Iapetus (mythology)

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Iapetus
Titan of mortality
Member of the Titans
Abode Tartarus
Battles Titanomachy
Personal Information
Consort Asia or Clymene
Offspring Atlas, Prometheus, Epimetheus, Menoetius, Anchiale
Parents Uranus and Gaia
Siblings

In Greek mythology, Iapetus /ˈæpɪtəs/,[1] also Japetus (Ancient Greek: Ἰαπετός Iapetos),[2] was a Titan, the son of Uranus and Gaia, and father (by an Oceanid named Clymene or Asia) of Atlas, Prometheus, Epimetheus and Menoetius. He was also called the father of Buphagus[3] and Anchiale[4] in other sources.

Genealogical Chart[edit]

Mythology[edit]

Iapetus ("the Piercer") is the one Titan mentioned by Homer in the Iliad (8.478–81) as being in Tartarus with Cronus. He is a brother of Cronus, who ruled the world during the Golden Age. His name derives from the word iapto ("wound, pierce") and usually refers to a spear, implying that Iapetus may have been regarded as a god of craftsmanship, though scholars mostly describe him as the god of mortality.

Iapetus's wife is normally a daughter of Oceanus and Tethys named Clymene or Asia.

In Hesiod's Works and Days Prometheus is addressed as "son of Iapetus", and no mother is named. However, in Hesiod's Theogony, Clymene is listed as Iapetus' wife and the mother of Prometheus. In Aeschylus's play Prometheus Bound, Prometheus is son of the goddess Themis with no father named (but still with at least Atlas as a brother). However, in Horace's Odes, in Ode 1.3 Horace describes how "audax Iapeti genus/Ignem fraude mala gentibus intulit"; "The bold offspring of Iapetus [i.e. Prometheus]/brought fire to peoples by wicked deceit".

The sons of Iapetus were sometimes regarded as mankind's ancestors, and as such some of humanity's worst qualities were said to have been inherited from these four gods, each of whom were described with a particular moral fault that often led to their own downfall. For instance, sly and clever Prometheus could perhaps represent crafty scheming; the inept and guileless Epimetheus, foolish stupidity; enduring Atlas, excessive daring; and arrogant Menoetius, rash violence.[10]

Iapetus and Japheth[edit]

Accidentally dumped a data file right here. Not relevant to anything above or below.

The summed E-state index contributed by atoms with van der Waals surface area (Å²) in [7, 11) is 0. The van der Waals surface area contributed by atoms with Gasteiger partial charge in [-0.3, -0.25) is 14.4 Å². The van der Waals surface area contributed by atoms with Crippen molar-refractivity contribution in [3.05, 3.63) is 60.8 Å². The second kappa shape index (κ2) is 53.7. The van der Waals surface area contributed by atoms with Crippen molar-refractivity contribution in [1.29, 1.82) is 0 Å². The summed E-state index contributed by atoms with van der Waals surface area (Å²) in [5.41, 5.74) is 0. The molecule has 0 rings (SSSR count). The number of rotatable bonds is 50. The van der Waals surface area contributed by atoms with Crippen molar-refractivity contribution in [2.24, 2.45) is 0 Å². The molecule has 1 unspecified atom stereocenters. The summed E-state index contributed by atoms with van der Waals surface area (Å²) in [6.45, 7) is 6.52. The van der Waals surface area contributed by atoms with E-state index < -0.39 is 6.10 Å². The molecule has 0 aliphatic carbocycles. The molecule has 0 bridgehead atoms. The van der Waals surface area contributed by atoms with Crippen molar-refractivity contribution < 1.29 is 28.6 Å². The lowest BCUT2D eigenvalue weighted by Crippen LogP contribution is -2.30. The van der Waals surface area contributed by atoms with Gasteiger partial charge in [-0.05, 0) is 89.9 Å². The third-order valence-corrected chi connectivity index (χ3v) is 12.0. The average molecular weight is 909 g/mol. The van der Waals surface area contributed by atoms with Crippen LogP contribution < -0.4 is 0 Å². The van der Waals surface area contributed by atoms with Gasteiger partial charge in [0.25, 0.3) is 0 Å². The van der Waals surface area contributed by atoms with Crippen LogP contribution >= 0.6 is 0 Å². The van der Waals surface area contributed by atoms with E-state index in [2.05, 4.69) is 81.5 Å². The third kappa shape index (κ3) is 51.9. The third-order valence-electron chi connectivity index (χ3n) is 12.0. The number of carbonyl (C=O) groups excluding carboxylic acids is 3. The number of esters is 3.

Iapetus has (for example, by Robert Graves)[11] been equated with Japheth (יֶפֶת), the son of Noah, based on the similarity of their names and on old Jewish traditions, that held Japheth as the ancestor of the Greeks, the Slavs, the Italics, the Teutons etc. (see Josephus, Antiquities of the Jews). Iapetus was linked to Japheth by 17th-century theologian Matthew Poole[12] and more recently by John Pairman Brown.[13]

Notes[edit]

  1. ^ Wells, John (14 April 2010). "Iapetus and tonotopy". John Wells's phonetic blog. Retrieved 21 April 2010. 
  2. ^ Of uncertain etymology; R. S. P. Beekes has suggested a Pre-Greek origin (Etymological Dictionary of Greek, Brill, 2009, pp. 573–4).
  3. ^ Pausanias, Description of Greece Book 8.27.17. English Translation by W.H.S. Jones, Litt.D., and H.A. Ormerod, M.A., in 4 Volumes. Cambridge, MA, Harvard University Press; London, William Heinemann Ltd. 1918.
  4. ^ Stephanus of Byzantium. Ethnica. s. v. Anchiale
  5. ^ Hesiod, Theogony 132–138, 337–411, 453–520, 901–906, 915–920; Caldwell, pp. 8–11, tables 11–14.
  6. ^ Although usually the daughter of Hyperion and Theia, as in Hesiod, Theogony 371–374, in the Homeric Hymn to Hermes (4), 99–100, Selene is instead made the daughter of Pallas the son of Megamedes.
  7. ^ According to Hesiod, Theogony 507–511, Clymene, one of the Oceanids, the daughters of Oceanus and Tethys, at Hesiod, Theogony 351, was the mother by Iapetus of Atlas, Menoetius, Prometheus, and Epimetheus, while according to Apollodorus, 1.2.3, another Oceanid, Asia was their mother by Iapetus.
  8. ^ According to Plato, Critias, 113d–114a, Atlas was the son of Poseidon and the mortal Cleito.
  9. ^ In Aeschylus, Prometheus Bound 18, 211, 873 (Sommerstein, pp. 444–445 n. 2, 446–447 n. 24, 538–539 n. 113) Prometheus is made to be the son of Themis.
  10. ^ Smiley, Charles N. "Hesiod as an Ethical and Religious Teacher", The Classical Journal, vol. XVII, 1922; pg. 514
  11. ^ Robert Graves, The Greek Myths vol. 1 p. 146
  12. ^ Matthew Poole, Commentary on the Holy Bible (1685), vol.1, 26
  13. ^ John Pairman Brown, Israel and Hellas (1995), 82

References[edit]